Stop and GO

Stilstaan en hollenWith renewed energy we begin with what feels like a new part of our trip in Ushuaia. We have now reached the southernmost point of our trip and will only go north from now! The plan is to drive from here to Calgary in Canada to visit our friends Daan and Miriam. From Ushuaia that is at least 15,000 km through 12 countries and probably much further if we -just like in Africa- zigzag through the continent. We met travellers that ride from Ushuaia to Dead Horse in Alaska in only three months time, but that is a bit fast for us. With an average of 200 km per day and some daytrips here and there it will take us at least least six months and perhaps even longer. If we can, we want to be in Canada before the real winter weather.

It is sunny when we leave Ushuaia with a full tank, but soon the first dark clouds appear on the horizon. We put on our rain gear and drive towards the rain. The Patagonian wind is again blowing hard. We lean against the wind and ride through the pouring rain to the border with Chile. The already dull landscape around us, looks even more sad because of the rain. Lost in thought we ride on. I think about what we can eat tonight, who we need to e-mail or already think of a paragraph for the next blog post.

Stilstaan en hollenAnd as always I think of ’home’, of family and friends in the Netherlands that we have missed a little more around the holidays. You can imagine we were happily surprised when we heard that Peters parents will come and visit us. The last months we had looked into the possibilities for them to visit us and now it appeared that they had managed to rent a campervan. In one month they will fly from Amsterdam to Santiago, the capital of Chile. From there we travel together for five weeks through Argentina and Chile, we on the motorbikes and they in their campervan. What an adventure and how great that we will be able to share a part of our trip with them! Four weeks should be enough for us to drive from southern Argentina to Santiago to pick them up from the airport. Especially since we will largely ride the same route and will skip the places that we have already visited.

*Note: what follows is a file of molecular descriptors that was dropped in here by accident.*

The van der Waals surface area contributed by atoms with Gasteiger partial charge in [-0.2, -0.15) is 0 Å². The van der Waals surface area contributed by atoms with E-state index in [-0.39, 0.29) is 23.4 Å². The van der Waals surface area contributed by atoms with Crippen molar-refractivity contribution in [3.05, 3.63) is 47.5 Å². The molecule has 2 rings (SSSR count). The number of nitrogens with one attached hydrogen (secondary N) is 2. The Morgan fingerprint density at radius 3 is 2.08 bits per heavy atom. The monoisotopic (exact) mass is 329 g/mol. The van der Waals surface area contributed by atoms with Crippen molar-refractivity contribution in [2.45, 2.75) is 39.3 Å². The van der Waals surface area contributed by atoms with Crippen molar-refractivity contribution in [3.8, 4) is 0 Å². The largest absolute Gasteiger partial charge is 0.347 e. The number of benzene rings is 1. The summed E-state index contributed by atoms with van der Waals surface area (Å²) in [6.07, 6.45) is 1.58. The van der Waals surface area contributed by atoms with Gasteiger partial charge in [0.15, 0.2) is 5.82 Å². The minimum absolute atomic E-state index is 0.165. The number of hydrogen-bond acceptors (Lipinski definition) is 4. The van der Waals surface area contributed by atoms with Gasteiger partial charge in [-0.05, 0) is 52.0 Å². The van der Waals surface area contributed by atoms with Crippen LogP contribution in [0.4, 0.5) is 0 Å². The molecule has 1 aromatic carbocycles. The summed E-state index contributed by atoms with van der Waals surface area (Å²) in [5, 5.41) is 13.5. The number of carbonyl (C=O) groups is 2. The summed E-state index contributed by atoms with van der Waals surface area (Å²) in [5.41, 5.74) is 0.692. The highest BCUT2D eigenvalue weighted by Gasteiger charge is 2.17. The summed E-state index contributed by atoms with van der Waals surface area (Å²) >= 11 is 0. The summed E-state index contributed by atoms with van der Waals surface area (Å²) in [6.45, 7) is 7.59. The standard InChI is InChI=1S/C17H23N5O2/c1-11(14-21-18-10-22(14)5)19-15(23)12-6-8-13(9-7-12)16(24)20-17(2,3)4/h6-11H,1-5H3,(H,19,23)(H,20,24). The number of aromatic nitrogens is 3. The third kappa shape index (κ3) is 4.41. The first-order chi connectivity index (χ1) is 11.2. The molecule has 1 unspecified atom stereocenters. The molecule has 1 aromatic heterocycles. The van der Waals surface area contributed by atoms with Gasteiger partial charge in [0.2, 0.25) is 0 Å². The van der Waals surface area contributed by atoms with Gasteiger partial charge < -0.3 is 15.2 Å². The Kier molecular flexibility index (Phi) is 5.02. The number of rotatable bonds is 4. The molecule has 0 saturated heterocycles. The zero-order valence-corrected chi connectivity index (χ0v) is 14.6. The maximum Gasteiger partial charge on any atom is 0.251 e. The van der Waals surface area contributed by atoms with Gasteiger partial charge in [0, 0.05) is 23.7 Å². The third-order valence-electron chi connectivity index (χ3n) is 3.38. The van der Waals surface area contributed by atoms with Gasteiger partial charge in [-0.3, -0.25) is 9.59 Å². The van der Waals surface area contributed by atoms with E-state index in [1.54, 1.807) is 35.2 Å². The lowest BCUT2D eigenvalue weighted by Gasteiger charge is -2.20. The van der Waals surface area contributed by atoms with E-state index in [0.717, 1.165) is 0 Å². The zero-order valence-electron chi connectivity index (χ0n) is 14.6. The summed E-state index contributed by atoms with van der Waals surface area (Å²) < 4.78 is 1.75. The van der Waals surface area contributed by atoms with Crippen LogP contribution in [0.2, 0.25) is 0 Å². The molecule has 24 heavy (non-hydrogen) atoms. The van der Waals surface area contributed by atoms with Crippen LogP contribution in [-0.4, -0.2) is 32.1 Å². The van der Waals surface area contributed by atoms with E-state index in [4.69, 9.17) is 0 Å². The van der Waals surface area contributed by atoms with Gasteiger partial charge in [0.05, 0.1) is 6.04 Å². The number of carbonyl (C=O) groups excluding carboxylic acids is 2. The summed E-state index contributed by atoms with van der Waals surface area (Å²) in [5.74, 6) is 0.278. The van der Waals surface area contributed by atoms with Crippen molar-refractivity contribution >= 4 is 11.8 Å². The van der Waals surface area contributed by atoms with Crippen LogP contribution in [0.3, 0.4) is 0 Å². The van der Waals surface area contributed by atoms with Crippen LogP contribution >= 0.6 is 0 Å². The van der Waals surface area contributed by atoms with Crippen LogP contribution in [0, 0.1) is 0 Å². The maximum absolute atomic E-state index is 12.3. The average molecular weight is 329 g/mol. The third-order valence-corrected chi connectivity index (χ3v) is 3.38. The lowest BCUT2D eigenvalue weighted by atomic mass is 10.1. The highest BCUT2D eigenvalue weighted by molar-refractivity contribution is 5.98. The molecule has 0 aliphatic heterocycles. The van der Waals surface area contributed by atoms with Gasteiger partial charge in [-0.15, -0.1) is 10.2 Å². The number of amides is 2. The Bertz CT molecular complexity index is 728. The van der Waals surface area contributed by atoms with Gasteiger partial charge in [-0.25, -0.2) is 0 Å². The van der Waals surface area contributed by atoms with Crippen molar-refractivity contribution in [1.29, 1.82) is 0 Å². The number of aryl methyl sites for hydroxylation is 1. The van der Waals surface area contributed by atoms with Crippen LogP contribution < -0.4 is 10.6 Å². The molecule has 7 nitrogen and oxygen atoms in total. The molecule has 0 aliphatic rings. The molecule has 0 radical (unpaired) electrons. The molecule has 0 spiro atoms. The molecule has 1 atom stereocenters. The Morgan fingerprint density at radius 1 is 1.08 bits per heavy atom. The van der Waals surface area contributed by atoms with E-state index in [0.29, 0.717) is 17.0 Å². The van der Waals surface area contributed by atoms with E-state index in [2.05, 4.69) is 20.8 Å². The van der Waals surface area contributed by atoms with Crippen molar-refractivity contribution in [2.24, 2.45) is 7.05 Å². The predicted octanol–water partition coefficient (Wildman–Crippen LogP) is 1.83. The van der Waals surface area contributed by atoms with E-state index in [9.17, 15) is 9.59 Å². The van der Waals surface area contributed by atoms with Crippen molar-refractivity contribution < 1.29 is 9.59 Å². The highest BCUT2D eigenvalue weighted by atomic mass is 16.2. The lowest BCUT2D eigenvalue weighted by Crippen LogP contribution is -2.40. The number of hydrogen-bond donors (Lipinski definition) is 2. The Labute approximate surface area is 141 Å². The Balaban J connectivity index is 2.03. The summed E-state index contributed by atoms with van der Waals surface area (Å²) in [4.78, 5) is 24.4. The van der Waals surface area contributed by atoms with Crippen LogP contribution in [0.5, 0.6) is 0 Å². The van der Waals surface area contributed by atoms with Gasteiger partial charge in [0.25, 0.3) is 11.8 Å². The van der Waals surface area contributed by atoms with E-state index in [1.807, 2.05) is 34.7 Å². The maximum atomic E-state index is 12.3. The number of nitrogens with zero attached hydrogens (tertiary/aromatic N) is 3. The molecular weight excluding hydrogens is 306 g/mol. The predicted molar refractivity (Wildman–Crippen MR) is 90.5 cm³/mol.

Wet from the rain and cold we arrive at the border at the end of the afternoon. We peel ourselves out of our rain suits and have the customs stamp all our papers. It is late and we do not feel like riding much further. But fortunately we do not have to, because only a few hundred meters after the customs office we find a room for the night at ‘Hostel La Frontera. A fresh bed, a hot shower and a plate of rice with chicken. Just right.

Stilstaan en hollenThe next day we will take the ferry that takes us from Tierra del Fuego back to the Chilean mainland. The boat leaves at 19:00 and it is only 150 km to the port, so we have plenty of time to get there. At the end of the morning, we start the motorbikes. It is still too early for the boat of that night, but we make a detour and stop at Parque Penguino Rey, a small nature park where a colony of King penguins lives. From behind a wooden lookout we have a great view. The King Penguin is the little brother of the Emperor penguins that live on the Antarctica, but they are still much bigger than the penguins we saw in South Africa and Argentina. They have a black head and beautiful orange spots on their beak, head and chest. Truly a beautiful animal! They are in a large group closely together, some root with their beaks between their feathers and others waddle with small steps to the waterfront. It is like watching a live version of the “March of the Penguins.” Great! They are just too far away to take a detailed picture of their beautiful head with our small camera, but by holding the binoculars in front of the lens of the camera we can take a pretty good picture!

When we have looked at them from all angles, we get back on the motorbikes for the last stretch to the port. Like other parts of Tierra del Fuego, there are hardly any people here. Here and there are some lonely farms, plus a large flock of sheep, but we see hardly any other traffic. We drive a scenic route along the coast and again see whales and dolphins in the bay. At the end of the day we are back in Porvenir, where we join a long line of waiting cars. Stilstaan en hollenweWe meet Australian Andrew and Belgian Els who are also traveling by motorcycle to Punta Arenas. It takes a long time before the motorbikes are allowed to drive on the ferry and it is already dark when the boat finally starts moving. Only at 23:00 we arrive in Punta Arenas. We drive to the center and are warmly welcomed at Hostel Independencia where we had booked a double room.